Leopard = Faster?

ccalleri

macrumors member
Original poster
Jul 7, 2007
50
0
Toronto
Seeing as how Leopard will be 64bit through and through, do you think that this will increase system/application speed on Core 2 Duo's (since they are 64-bit)? Any thoughts?
 

astrostu

macrumors 6502
Feb 15, 2007
378
15
Perhpas should be posted to a new thread ... but what exactly is the advantage of 64-bit? I know it means that it can count higher and access more memory, but otherwise, what's the benefit? Like, how could 64-bit benefit Safari, or Mail, or OmniOutliner?
 

Caitlyn

macrumors 6502a
Jun 30, 2005
842
0
But wasn't Leopard written in 64-bit compatible code allowing it to take advantage of this technology?
 

defeated

macrumors regular
Feb 22, 2007
188
0
But Leopard will take advantage of the 64bit architecture, so in theory leopard should be much faster right? or is OSX already taking advantage of this?
emmmm, good question, whats the purpose of an OS? eventually, the question is " is photoshop/vlc/office faster?"

leopard is faster or not, is not a really a problem. IMO

If you really want to know if a 64 bit OS is "faster", rather then guess, you can just search around about the OSes already in the market, see if "vista 64 is faster than vista 32"?
 

ccalleri

macrumors member
Original poster
Jul 7, 2007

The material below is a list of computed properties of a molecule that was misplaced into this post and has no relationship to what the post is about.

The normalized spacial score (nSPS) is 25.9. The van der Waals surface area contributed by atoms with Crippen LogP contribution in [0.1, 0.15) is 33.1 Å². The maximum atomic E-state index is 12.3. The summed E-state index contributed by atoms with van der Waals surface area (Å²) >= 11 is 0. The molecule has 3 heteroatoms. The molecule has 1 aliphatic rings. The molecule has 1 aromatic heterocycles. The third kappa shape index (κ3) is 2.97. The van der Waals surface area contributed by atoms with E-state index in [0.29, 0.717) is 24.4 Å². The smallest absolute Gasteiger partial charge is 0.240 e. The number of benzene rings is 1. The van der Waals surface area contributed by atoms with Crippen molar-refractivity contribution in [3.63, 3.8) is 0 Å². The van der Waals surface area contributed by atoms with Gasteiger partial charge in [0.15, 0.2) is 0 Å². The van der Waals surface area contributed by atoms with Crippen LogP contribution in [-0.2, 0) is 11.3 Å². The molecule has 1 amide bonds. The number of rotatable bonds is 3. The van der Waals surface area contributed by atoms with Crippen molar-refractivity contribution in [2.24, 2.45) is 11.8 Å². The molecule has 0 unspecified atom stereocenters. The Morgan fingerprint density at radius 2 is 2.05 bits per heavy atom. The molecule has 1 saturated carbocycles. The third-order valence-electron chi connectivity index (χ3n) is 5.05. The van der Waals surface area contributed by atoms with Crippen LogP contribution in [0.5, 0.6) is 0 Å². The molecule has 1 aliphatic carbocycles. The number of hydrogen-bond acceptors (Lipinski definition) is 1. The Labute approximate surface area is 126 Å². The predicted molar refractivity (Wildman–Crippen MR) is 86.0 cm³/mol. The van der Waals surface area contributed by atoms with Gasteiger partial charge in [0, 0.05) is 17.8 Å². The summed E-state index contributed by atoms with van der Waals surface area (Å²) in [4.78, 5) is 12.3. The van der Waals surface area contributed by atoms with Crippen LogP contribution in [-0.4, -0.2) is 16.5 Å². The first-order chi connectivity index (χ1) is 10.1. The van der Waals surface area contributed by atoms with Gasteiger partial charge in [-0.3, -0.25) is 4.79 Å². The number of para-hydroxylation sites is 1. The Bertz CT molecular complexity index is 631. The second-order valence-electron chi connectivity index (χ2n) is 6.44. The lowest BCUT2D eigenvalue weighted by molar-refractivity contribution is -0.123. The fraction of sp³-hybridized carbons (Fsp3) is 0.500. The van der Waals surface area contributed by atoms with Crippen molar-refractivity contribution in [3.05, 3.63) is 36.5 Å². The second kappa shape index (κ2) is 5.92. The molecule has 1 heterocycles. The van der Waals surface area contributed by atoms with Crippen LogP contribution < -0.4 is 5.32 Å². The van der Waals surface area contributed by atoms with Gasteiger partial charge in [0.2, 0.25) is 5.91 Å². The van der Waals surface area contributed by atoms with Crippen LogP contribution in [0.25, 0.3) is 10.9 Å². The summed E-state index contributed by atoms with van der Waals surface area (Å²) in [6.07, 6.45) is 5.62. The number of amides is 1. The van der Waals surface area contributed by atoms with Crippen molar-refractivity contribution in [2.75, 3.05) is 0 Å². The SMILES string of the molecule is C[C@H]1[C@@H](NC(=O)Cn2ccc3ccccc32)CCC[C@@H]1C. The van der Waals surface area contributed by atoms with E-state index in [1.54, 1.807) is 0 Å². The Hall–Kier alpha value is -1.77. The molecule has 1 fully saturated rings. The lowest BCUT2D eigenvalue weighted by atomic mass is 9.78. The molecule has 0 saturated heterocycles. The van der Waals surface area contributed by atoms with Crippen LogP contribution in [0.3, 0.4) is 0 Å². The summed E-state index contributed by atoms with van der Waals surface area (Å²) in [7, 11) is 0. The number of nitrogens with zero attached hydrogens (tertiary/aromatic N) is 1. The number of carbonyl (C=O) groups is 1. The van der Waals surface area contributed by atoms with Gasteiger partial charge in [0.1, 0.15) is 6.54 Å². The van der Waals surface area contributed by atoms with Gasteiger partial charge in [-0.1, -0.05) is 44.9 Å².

50
0
Toronto
emmmm, good question, whats the purpose of an OS? eventually, the question is " is photoshop/vlc/office faster?"

leopard is faster or not, is not a really a problem. IMO

If you really want to know if a 64 bit OS is "faster", rather then guess, you can just search around about the OSes already in the market, see if "vista 64 is faster than vista 32"?
now now let's not compare apples to crab apples ;)
 

memeyou

macrumors newbie
Jul 19, 2007
3
0
Seeing as how Leopard will be 64bit through and through, do you think that this will increase system/application speed on Core 2 Duo's (since they are 64-bit)? Any thoughts?
You will not notice any speed difference due to the mere change in 32bit to 64bit. Some killer apps may apply but I'm going to guess you don't use any scientific software.

now now let's not compare apples to crab apples
crab apple are apples, you know. people mix them in the cider to enhance flavor, you know.
 

TBi

macrumors 68030
Jul 26, 2005
2,582
0
Ireland
You will not notice any speed difference due to the mere change in 32bit to 64bit. Some killer apps may apply but I'm going to guess you don't use any scientific software.
Well actually... in 64-bit mode on X86 chips the number of available registers doubles. This means that X86 processors are faster in 64-bit mode than 32bit mode. So you will notice a difference.

G5 chips on the other hand are a different kettle of fish and won't see an increase.
 

snickelfritz

macrumors 65816
Oct 24, 2003
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Tucson AZ
64bit Leopard or Tiger will allow PSCS3 to directly address up to 8GB of RAM.